On March 19, 1992 Dr. Kutler filed a lawsuit against the National Archives in federal court for public access to Watergate conversations (Kutler v. Wilson, Civ. A. 92-0662-NHJ). I testified in the lawsuit. My recorded testimony contains an assertion that I believed that had Mr. Fawcett responded differently to Dr. Kutler's initial inquiry, there might have been no lawsuit.

On May 13, 1994 the Washington Times characterized Fawcett and two other officials, as "strong proponents of limited access philosophy, particularly Mr. Fawcett, who was responsible for administering the Presidential Records Act." The Washington Times took a strong stance in support of Mr. Fawcett and against Acting U.S. Archivist Trudy Peterson, and failed to properly present Dr. Peterson's views.

I and many archivists greatly respect Dr. Peterson. The Washington Times mentioned disputes between Mr. Fawcett and Dr. Peterson over President Reagan's Presidential records and archival policy. The Archives' Inspector General (IG) looked at the issues and found that Dr. Peterson's interpretation was correct. Moreover, the IG found that Mr. Fawcett's interpretation was "clearly contrary to the plain language and stated congressional intent of the Act, and would have prevented timely public access to public information in the Presidential Records at the Reagan and subsequent libraries." (NARA OIG Report 94-05, 9/2/94) Curiously, although the Washington Times slammed Dr. Peterson in its reporting and on its editorial page, it never reported the results of the IG's report.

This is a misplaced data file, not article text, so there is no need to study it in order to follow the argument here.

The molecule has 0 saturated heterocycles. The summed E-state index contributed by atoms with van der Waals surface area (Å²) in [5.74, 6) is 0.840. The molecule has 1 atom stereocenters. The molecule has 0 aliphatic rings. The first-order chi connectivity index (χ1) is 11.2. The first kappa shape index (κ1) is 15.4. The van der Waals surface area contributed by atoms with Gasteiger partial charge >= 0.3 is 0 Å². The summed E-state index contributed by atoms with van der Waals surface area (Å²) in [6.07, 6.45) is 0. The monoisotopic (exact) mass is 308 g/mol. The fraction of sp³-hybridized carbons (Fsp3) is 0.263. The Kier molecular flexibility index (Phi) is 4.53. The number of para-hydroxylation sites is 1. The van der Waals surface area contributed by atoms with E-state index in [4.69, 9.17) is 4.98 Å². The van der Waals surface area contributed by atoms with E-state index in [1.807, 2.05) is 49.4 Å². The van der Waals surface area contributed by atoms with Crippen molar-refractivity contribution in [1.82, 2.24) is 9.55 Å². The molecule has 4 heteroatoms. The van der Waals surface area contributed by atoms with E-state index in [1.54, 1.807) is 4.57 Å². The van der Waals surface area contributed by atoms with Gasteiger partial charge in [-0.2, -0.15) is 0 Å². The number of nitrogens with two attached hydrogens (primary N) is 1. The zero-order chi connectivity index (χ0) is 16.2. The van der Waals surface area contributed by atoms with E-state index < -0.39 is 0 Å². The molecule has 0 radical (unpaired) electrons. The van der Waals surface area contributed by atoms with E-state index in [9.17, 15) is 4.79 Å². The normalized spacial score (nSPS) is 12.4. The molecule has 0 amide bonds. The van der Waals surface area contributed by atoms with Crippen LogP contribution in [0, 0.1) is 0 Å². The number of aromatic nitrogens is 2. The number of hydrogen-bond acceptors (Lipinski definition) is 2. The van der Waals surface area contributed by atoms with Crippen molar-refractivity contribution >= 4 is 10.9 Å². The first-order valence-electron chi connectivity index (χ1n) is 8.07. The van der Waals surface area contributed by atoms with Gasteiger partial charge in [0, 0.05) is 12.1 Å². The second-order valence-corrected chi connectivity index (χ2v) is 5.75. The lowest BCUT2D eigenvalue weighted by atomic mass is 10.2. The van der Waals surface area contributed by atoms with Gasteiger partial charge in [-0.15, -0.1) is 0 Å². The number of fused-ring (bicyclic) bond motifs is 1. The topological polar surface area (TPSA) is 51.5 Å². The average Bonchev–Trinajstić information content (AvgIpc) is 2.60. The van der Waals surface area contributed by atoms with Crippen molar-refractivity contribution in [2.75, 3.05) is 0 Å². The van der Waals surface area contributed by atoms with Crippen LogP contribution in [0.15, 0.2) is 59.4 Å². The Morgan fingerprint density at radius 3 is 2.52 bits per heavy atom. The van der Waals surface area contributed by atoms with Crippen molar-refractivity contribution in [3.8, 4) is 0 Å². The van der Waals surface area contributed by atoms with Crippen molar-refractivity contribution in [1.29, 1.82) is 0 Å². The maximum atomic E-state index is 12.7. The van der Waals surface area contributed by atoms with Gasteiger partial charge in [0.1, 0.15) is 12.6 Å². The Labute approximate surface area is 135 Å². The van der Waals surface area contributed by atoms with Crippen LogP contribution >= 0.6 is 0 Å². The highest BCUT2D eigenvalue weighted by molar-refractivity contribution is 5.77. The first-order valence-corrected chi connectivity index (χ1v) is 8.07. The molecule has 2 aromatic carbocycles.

Several of the Presidential Library foundations voiced their views on the policy disputes between Fawcett and Peterson. The Washington Times in 1994 noted a comment from "James W. Cicconi, vice president of the Bush Presidential Library Foundation. 'There are obviously deeper policy differences involved.'"